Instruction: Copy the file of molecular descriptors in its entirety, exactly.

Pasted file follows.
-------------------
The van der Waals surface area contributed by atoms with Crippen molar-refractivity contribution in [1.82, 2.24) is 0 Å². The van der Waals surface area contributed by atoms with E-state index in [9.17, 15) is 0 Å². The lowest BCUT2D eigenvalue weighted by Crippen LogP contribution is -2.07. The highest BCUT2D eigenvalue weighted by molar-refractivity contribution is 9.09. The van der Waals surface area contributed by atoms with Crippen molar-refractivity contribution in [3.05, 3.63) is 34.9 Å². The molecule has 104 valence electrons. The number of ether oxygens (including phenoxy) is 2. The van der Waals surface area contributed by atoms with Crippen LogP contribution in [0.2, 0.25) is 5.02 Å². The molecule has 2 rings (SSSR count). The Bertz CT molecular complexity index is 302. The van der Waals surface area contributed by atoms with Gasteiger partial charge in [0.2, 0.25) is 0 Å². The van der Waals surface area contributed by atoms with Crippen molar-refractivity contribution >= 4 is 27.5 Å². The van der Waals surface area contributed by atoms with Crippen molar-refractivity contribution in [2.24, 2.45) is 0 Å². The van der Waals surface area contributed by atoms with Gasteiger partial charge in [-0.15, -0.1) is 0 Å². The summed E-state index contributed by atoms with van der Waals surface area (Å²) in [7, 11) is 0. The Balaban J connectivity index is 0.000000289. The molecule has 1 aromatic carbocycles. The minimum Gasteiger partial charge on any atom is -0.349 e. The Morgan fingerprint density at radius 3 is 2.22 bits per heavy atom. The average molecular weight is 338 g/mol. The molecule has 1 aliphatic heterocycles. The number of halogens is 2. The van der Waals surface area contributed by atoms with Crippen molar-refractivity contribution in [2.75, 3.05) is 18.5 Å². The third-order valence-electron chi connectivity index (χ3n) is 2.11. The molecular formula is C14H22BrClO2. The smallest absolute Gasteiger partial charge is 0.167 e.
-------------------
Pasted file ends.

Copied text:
The van der Waals surface area contributed by atoms with Crippen molar-refractivity contribution in [1.82, 2.24) is 0 Å². The van der Waals surface area contributed by atoms with E-state index in [9.17, 15) is 0 Å². The lowest BCUT2D eigenvalue weighted by Crippen LogP contribution is -2.07. The highest BCUT2D eigenvalue weighted by molar-refractivity contribution is 9.09. The van der Waals surface area contributed by atoms with Crippen molar-refractivity contribution in [3.05, 3.63) is 34.9 Å². The molecule has 104 valence electrons. The number of ether oxygens (including phenoxy) is 2. The van der Waals surface area contributed by atoms with Crippen LogP contribution in [0.2, 0.25) is 5.02 Å². The molecule has 2 rings (SSSR count). The Bertz CT molecular complexity index is 302. The van der Waals surface area contributed by atoms with Gasteiger partial charge in [0.2, 0.25) is 0 Å². The van der Waals surface area contributed by atoms with Crippen molar-refractivity contribution >= 4 is 27.5 Å². The van der Waals surface area contributed by atoms with Crippen molar-refractivity contribution in [2.24, 2.45) is 0 Å². The van der Waals surface area contributed by atoms with Gasteiger partial charge in [-0.15, -0.1) is 0 Å². The summed E-state index contributed by atoms with van der Waals surface area (Å²) in [7, 11) is 0. The Balaban J connectivity index is 0.000000289. The molecule has 1 aromatic carbocycles. The minimum Gasteiger partial charge on any atom is -0.349 e. The Morgan fingerprint density at radius 3 is 2.22 bits per heavy atom. The average molecular weight is 338 g/mol. The molecule has 1 aliphatic heterocycles. The number of halogens is 2. The van der Waals surface area contributed by atoms with Crippen molar-refractivity contribution in [2.75, 3.05) is 18.5 Å². The third-order valence-electron chi connectivity index (χ3n) is 2.11. The molecular formula is C14H22BrClO2. The smallest absolute Gasteiger partial charge is 0.167 e.